One of the most famous things to the Yucatan Penninsula is the Cenotes which are literally everywhere! There are just too many to see them all – so you must choose wisely which ones to check out. Definitely ask around for other peoples’ recommendations but I will tell you about the ones we chose to visit.
This Cenote is a complex underwater cave system. From land it actually seems like two different Cenotes as they connect underwater. These Cenotes entrance gates are easy to get to by Collectivo (only 20 minutes from Tulum.) Once at the entrance gate it is another 2 km walk or hitchhike to the actual cenotes. They cost 350 pesos entrance fee which is one of the pricier cenote fees. However, if you have never seen a cave with bright blue water before then definitely check this one out regardless of the price.
This Cenote is very different than Dos Ojos as it is less of cave and has much more greenery. Imagine mangroves and a massive fresh water swimming pool. This cenote is popular for snorkeling and the best part – it is accessible by a short bike ride from Tulum (or a couple dollar taxi ride.) The entrance fee for this one is 100 pesos per person.
This cenote would be my favorite! It is even on the way from Tulum to Gran Cenote. It is also 100 pesos entrance fee but is typically much less busy and is more of what people typically imagine when they think of Centoes – a big hole in the earth with a swimming pool.
There are dozens more cenotes to explore. For more details on the Cenotes around Tulum check out our friend’s article from Best Cenote Dives here.
Scuba Dive in Cenotes
If you are visiting Tulum on a budget then scuba diving is the one things you might have to skip – but if you can afford it and you like to scuba dive then you must do it! Diving in a couple of cenotes is a once in a lifetime experience. This was something I had been looking forward to for weeks! We have done a few ocean dives in the Caribbean already on this trip, but I was excited for something different – and it sure was different!
We first dove the Casa Cenote which was really neat because you literally dive underneath mangroves. When I looked up I could see all of the roots of the trees. This was a good dive to start with because although there was some covered areas there were many openings allowing lots of light in and easy access to the surface if needed.
The next cenote we dove was Calavera which was completely opposite of Casa Cenote. Here it was all cave diving around the large opening of the cenote. We saw lots of white rock formations. There was also a false surface affect that the water makes where the fresh water meets the salt water. This dive was a little bit more intimidating at first as we needed our flashlights the entire time and involved swimming in between some smaller spaces, but it made for a very exciting dive.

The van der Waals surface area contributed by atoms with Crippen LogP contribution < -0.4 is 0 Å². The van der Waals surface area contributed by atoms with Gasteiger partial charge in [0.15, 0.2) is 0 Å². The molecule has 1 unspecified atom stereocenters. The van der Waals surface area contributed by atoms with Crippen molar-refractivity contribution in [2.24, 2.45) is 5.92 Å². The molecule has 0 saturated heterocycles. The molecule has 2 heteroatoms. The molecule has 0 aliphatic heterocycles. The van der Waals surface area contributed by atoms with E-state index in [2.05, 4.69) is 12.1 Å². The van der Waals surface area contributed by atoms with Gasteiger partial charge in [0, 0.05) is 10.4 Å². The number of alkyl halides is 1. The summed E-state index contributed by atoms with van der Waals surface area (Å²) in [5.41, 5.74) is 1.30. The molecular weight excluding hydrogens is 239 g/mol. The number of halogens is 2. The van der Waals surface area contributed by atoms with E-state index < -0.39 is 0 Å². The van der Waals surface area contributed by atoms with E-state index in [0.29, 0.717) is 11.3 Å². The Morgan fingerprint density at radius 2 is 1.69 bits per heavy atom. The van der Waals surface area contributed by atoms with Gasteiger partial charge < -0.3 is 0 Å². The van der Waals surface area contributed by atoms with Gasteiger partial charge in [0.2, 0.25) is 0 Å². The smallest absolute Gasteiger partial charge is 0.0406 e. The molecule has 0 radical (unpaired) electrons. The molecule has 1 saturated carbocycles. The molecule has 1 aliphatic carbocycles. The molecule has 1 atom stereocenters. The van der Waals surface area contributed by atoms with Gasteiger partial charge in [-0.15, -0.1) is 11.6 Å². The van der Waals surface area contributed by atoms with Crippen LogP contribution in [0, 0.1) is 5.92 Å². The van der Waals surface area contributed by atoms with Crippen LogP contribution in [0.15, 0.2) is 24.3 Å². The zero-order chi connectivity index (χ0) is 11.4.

We went diving with the company called Best Cenote Dives and they were great! Our instructor, Dominic (also the owner), was friendly, spoke English as a first language, and was lots of fun. Not to mention the gear was in great shape and the day went smoothly from beginning to end. We like to support these smaller companies who truly take pride in their work and have a passion for scuba diving which is very apparent. You can book with Best Cenote Dives on their website here.
Visit the Coba Ruins
I have been to the Coba ruins a couple of years ago on a previous visit to Tulum so this time it was a miss. However, many backpackers are making the trip to check out these ruins especially since they are closer and cheaper than visiting the famous Chichen Itza. The entry fee is only 65 pesos. The Coba ruins are about 40 minutes away from Tulum by car or bus (ADO or Collectivos go there regularly.)
Eat Street Food
We found lots of great tasting, yet cheap, street food in Tulum. One of our favorites was also a local favorite called Pastors, which are essentially pork filled soft tacos. Uusally you get about 5 small tacos for 3 USD and it is more than enough for one person. Street food is the best way to eat in Tulum on a budget.
Tulum is also a common place for festivals and celebrations, which in Mexico, means food and lots of it! While we were in Tulum there was a celebration in the main square. There was everything from pizza to corn dogs to crepes to nachos available for sale for a couple of dollars. Talking to other travelers I have realized that these festivals are very common in Tulum. So, if you are there for a couple of nights it is likely you will find yourself one and be able to indulge in some celebratory street food.
There are also lots of local restaurants where large Mexican meals are prepared for only a couple of dollars. One that is very popular among locals is called La Picadita Jarocha. The meals range from $2-5 USD and include a massive natural fruit juice.
Tulum on a Budget Random Tips
-Stay in a hostel with a kitchen. Although street food is cheap, cooking for yourself is always cheaper.
-Carry your own snorkel gear. Snorkel gear can be rented at most beaches or cenotes. However, the rental fee will cost about the same as just buying your own set in the town of Tulum.
-Pack bagged lunches for your day trips as the restaurants near the attractions are expensive.
-Book a hostel that offers free water. With the humidity of Meixco you could easily drink $5 USD worth of water per day.
-Travel in low season. Prices can double (sometimes triple) in high season. High season usually is the months of November to February. Although the weather tends to be best in these months a strict budget is better suited to wet season travel.
Hopefully this guide to Tulum on a budget is useful and inspires you check out one of Mexico’s most beautiful regions! We had some really great times in and around Tulum. We would encourage anyone to check out Tulum on a budget – and when you do, let us know if you have any other tips to add below!